The plane touched down at dusk. Pinpoints of light came from various points in the city, almost enough to make one forget that it was abandoned. The clouds above us melded into a monotone gray, hiding the stars even as they reflected the sun’s dying moments.
I nodded. My bag was at my feet, and I swiped it in a single motion as I opened the door and let myself out. The tarmac was solid under my feet, a surprise after the floor panels of the small plane.
Gray followed me. She had half as much stuff to carry as I did. It wasn’t an accident–the courier always had the lighter load. That way you don’t lose the serum if you get separated.
“How far to the outpost?”
“And they’re having us do the trip at night?”
“Yeah. It isn’t just the crawlies; we’ve got bandits around here as well.”
“You didn’t pay attention to the briefing?”
“Figured you would. I caught some sleep.”
I wasn’t going to argue over sleep. I should have gotten more myself. I reached to my belt, made sure my trusty nine was still there. It wasn’t fancy like the new models–the ones built to take out the crawlies–but it was cheap and reliable.
Reliable’s the difference between living and becoming food.
The waterfront was just off the airstrip. I figured it would be the wise way to go. Fewer tall buildings, harder to set up an ambush. The crawlies ain’t much for saltwater either.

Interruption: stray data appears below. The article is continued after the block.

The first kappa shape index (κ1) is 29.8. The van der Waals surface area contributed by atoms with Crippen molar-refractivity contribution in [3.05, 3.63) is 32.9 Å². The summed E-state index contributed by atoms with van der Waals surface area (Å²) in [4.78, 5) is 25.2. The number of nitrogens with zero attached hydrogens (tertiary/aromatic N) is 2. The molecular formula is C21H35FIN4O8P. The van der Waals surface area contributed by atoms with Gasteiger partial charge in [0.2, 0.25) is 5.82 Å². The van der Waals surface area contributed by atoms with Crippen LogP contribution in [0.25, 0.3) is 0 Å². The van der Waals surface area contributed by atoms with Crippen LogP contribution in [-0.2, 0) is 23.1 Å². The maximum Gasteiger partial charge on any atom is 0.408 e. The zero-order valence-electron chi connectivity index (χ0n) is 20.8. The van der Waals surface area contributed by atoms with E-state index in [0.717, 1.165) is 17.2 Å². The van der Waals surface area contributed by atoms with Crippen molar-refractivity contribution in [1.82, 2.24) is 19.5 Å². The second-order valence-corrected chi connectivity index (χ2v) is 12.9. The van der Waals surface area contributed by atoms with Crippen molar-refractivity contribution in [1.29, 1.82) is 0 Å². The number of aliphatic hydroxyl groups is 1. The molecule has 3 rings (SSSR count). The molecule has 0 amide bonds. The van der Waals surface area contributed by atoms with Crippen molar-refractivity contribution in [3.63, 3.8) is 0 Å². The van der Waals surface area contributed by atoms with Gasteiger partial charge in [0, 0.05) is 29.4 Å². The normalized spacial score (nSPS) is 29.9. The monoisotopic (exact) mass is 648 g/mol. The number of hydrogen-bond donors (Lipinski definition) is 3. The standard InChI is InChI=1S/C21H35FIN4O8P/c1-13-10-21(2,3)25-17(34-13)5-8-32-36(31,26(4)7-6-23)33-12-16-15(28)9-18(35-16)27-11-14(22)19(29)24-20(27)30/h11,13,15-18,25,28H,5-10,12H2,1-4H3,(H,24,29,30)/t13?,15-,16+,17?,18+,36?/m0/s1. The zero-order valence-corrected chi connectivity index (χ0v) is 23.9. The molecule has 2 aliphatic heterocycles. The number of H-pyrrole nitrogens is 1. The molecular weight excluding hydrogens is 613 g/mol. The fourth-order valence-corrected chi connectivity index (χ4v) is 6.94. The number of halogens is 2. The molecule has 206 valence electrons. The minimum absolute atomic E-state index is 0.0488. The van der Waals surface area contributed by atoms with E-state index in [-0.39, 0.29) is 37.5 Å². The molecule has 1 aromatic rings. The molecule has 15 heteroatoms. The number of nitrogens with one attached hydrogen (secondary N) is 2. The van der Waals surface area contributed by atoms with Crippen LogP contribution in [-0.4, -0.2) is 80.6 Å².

“You ever swim?”
“Not since all this happened.”
“If the crawlies come–”
“Go out to drown at sea?”
“Yeah, I guess. Stupid idea.”
“We could just use the serum.”
Now that we were alone, the words hit differently than they did near the plane.
“Not so loud.” A chill stood up every hair on my body. I dropped to a crouch.
We had NVGs, sure. But we weren’t supposed to use them until it was pitch black. Batteries were hard to come by back then.
I broke the rules. Gray did too.
It wasn’t all that far down the beach. Before all the mess, it would have been easy to say it was just a beach bum, sleeping off one beer too many. But through the goggles I could see clearly: a guy, belly up, in the sand. He had a backpack beside him.
“Gray, we’ve got contact.”
She pulled down her goggles, let herself get a good view.
“Just a guy.”
“Might have something buried in the sand or in that pack.”
“Think he’s a bandit?”
“I don’t know.”
“Then what do you want me to do about it?”
“I don’t know.”
She reached for her carbine. It was one of the newer models–not new, precisely. Just modified so you could disrupt the action and fire a shot without cycling.
“We have a job, deliver the serum.”
“Yeah, but how can we know he’s–”
The gunshot was more than a whisper, but only barely.
I had nothing to say.
“Let’s get going.”
I should have checked the sand. Maybe he was a bandit, maybe he had a gun. I’d sleep better if I had. But even if he had a gun, that doesn’t matter. He’d taken a nap and never woke up. Could’ve been just another survivor looking for shelter. We could have helped him. And if he hadn’t even been armed–somehow–it would just cement the image of a dead man’s face in my mind forever.
Gray led me along. The sand turned to rocks, and we got off the beach. Once we were on the streets, we’d have to keep an eye out for the crawlies. I still welcomed the distance.